Combining oil and turpentine washes with water-based casein, Bearden renders a rich surface of earthy color, mottled with crater-like ellipses that are apparently the result of the oil’s resistance to water. The surface demonstrates that it is not a gestural image, nor an essay in color, but the creation of a complex texture that suggests any number of readings. The most compelling of these takes its cue from the title, a spiritual trope that appears in this specific textual form in European and Central Asian cultures and, generally, in others too numerous to mention.

Bearden’s abstract canvases are of their time, yet set apart in ways that prove crucial to understanding their significance as a stage in the artist’s development. They differ from those of his contemporaries not only in their overt references to landscape, but in their reliance on a palette in the lower keys. In fact New Mountain, 1961 is not just earthy but monochromatic. It resembles the work of his contemporary Antoni Tàpies in its evocation of geological upheaval, but without the literal materiality Tàpies preferred.

More significantly, it suggests a layering of episodic moments separated by abrupt edges, which apparently reminded him of collage. For he soon evolves to cutting and re-assembling his poured remnants onto hardboard surfaces. In With Blue, 1962, he masks the canvas irregularly at the edges, repainting the outer sections a greyish blue. In others, like River Mist of the same year, he increases his cutting and rearranging, forming compositions that rely less on the pouring techniques and more on placement. And again, no surprise, these experiments begin to resemble figures, notably in Untitled 1962.


"With Blue" by Romare Bearden,1962. Oil and pencil on linen, 50 x 52 inches. Private Collection, Courtesy of DC Moore Gallery, NY © Romare Bearden. Foundation/Licensed by VAGA, New York, NY.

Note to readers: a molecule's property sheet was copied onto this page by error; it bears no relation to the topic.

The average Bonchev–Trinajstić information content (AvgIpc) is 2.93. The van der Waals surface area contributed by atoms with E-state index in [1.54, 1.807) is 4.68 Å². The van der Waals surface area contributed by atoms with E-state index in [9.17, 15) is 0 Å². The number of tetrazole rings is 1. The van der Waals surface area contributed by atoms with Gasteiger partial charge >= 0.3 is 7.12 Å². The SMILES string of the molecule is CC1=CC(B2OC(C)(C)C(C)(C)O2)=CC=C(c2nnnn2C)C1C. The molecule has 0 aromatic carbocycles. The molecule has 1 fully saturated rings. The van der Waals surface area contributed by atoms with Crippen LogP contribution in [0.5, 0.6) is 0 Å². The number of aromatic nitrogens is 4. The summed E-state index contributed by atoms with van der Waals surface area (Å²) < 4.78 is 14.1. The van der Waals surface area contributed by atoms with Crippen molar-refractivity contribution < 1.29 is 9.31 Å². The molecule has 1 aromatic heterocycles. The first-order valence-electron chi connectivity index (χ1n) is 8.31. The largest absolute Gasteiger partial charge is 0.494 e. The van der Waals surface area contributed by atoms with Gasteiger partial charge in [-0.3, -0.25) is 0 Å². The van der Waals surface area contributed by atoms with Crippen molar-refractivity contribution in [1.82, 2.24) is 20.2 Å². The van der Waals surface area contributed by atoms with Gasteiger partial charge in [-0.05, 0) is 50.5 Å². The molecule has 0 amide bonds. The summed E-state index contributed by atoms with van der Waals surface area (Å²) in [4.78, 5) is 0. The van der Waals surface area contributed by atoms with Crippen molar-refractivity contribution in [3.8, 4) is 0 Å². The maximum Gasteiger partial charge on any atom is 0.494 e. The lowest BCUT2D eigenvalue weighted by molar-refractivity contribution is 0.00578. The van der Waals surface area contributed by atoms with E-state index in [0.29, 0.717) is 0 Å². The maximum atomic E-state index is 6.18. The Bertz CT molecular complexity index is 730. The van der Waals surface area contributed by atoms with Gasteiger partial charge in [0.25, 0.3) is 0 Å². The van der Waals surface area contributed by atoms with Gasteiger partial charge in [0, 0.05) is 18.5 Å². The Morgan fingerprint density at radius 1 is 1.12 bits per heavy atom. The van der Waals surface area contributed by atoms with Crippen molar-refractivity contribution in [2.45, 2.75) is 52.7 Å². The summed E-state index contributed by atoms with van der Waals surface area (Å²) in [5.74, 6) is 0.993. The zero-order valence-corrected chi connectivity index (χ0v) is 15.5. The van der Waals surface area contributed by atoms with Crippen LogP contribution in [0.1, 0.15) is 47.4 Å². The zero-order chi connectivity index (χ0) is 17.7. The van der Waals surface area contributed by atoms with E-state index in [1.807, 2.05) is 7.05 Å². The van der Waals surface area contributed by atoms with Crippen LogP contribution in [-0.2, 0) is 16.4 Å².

"River Mist" by Romare Bearden, 1962. Mixed media, 54 x 40 inches. The Romare Bearden Foundation, Courtesy of DC Moore Gallery, NY © Romare Bearden. Foundation/Licensed by VAGA, New York, NY.


The inclusion of a few classic Bearden collages, installed in the same gallery space as the undated Untitled (multicolor stripes), complete the story of a painter who arrives at his signature work through the slow meandering that defines most artist’s lives. Like most artists, Bearden could have been swept along by the abstraction of the 1950s, drawn as many were to the excitement at the heart of what helped New York emerge as an international art center. But it seems he moved instinctively back to the stream of ideas that had inspired him since 1933, when he drew political cartoons for “The Crisis,” a publication of the NAACP.

Today, many contemporary abstract painters have abandoned the strict formalism that dominated mid-century painting,  seeking a confluence of abstract and representative imagery. Bearden’s foray into abstraction, sampled in this exhibition, offers a fascinating look at an artist working through the same issue a half century ago.


"Silver Gate" by Romare Bearden,1962. Mixed media, 52 ½ x 37 3/8 inches, The Estate of Nanette Bearden, Courtesy of DC Moore Gallery, NY © Romare Bearden. Foundation/Licensed by VAGA, New York, NY.



BASIC FACTS: “Romare Bearden: Abstractions” is on view September 10  to December 22, 2017 at the Neuberger Museum of Art, Purchase College, State University of New York, 735 Anderson Hill Road, Purchase, NY 10577-1400. www.neuberger.org